Are tests available?
The Centers for Disease Control and Prevention made testing kits, and now some private institutions are making their own. As of March 9, LabCorp made its test available to the public, which should increase the number of available tests. You will still need to talk to your doctor before getting a test. Often, an initial screening will be done over the phone before you are asked to come in.
When will I get my results back?
These tests, done by polymerase chain reaction or PCR, magnify RNA (the genetic information of the virus) and then screen for RNA belonging to Sars-CoV-2. The test itself takes about four hours, according to the Pennsylvania Department of Health, but you might not get results back that quickly. According to Russel Kaufman, president emeritus of the Wistar Institute in Philadelphia, “with the PCR approach, the diagnosis can be established or confirmed within one to several days.” If you get a positive test from your health care provider, the test will be run again by the CDC to confirm the case. This is likely not going to be a fast process.
If the doctor tells me to self-quarantine, what does that mean?
If you have been exposed to a diagnosed case of COVID-19 or have mild symptoms yourself, self-quarantine means not going to work or school, and avoiding going out entirely unless it is to a medical appointment. You should avoid taxis, ride shares or public transit. Wearing a mask will limit the spread of viral droplets from you. Try to stay 6 feet away from other people and avoid coughing or sneezing on anyone. The name of the game is reducing viral spread, so that means wiping down surfaces, trying to keep a distance, washing hands, and using hand sanitizer with 60% or greater alcohol content. Stay in touch with your doctor, especially if you start feeling worse.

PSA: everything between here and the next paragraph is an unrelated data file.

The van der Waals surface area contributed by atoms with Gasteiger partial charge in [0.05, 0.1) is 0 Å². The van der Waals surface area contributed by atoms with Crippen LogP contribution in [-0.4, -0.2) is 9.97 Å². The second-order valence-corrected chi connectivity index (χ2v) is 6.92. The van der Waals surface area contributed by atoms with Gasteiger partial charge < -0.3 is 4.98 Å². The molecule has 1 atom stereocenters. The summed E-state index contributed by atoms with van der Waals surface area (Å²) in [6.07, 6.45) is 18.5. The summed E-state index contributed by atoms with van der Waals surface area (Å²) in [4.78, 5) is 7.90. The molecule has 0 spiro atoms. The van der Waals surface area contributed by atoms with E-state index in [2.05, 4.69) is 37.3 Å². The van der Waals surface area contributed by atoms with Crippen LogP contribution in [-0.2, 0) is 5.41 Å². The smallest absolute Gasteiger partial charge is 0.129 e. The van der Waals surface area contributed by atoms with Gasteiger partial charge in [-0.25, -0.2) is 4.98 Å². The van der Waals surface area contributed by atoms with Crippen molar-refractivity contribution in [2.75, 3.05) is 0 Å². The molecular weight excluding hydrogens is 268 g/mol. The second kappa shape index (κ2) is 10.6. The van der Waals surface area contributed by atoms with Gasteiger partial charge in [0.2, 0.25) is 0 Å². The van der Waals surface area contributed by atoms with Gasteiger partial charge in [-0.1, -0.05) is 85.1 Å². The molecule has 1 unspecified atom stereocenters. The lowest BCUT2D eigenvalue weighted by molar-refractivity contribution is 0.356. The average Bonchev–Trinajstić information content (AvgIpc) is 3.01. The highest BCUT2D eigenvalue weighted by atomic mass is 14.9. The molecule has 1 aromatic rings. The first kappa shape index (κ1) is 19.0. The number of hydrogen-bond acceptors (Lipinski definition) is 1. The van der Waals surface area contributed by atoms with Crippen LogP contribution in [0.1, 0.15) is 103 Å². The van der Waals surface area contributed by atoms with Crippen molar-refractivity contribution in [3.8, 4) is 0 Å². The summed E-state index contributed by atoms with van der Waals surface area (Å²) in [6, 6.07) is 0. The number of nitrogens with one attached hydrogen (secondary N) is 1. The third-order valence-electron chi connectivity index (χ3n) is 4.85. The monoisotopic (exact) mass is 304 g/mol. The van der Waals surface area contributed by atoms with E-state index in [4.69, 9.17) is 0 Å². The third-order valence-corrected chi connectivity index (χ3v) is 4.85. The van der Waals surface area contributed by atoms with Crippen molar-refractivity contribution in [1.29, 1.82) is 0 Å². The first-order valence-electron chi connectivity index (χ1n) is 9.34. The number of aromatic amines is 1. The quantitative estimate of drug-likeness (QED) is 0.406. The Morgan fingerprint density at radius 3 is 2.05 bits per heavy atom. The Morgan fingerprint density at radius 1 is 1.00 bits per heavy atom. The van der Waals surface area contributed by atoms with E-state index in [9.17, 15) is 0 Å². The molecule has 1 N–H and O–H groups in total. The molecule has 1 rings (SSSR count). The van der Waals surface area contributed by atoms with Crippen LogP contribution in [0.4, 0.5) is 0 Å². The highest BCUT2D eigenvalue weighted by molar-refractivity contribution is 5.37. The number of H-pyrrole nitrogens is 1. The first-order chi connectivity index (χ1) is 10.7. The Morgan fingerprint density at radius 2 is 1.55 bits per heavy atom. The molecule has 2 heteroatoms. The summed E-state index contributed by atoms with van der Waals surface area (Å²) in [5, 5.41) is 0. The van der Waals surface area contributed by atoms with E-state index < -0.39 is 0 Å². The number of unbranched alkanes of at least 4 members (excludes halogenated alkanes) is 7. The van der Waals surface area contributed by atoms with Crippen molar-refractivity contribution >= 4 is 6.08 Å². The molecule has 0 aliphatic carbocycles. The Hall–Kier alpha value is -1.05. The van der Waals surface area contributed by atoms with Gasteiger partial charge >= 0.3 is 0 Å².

If I do have COVID-19, what does that mean for me? For my family? For my pet?
If you stay at home, you’ll be told to self-isolate. The most important things are focusing on getting better, and avoiding spreading COVID-19 to anyone else. Stay hydrated and keep in touch with your health care provider, especially if you think you’re having trouble breathing or have a high fever. For everyone’s health, keep a reasonable distance, around six feet. Treat pets as you would other family members — try to avoid snuggling, kissing, or food sharing with them. COVID-19 is zoonotic, meaning it spread from animals to humans. Protect your pets as you would humans. If you are alone with your pet in isolation, take all reasonable precautions by wearing a mask and washing your hands.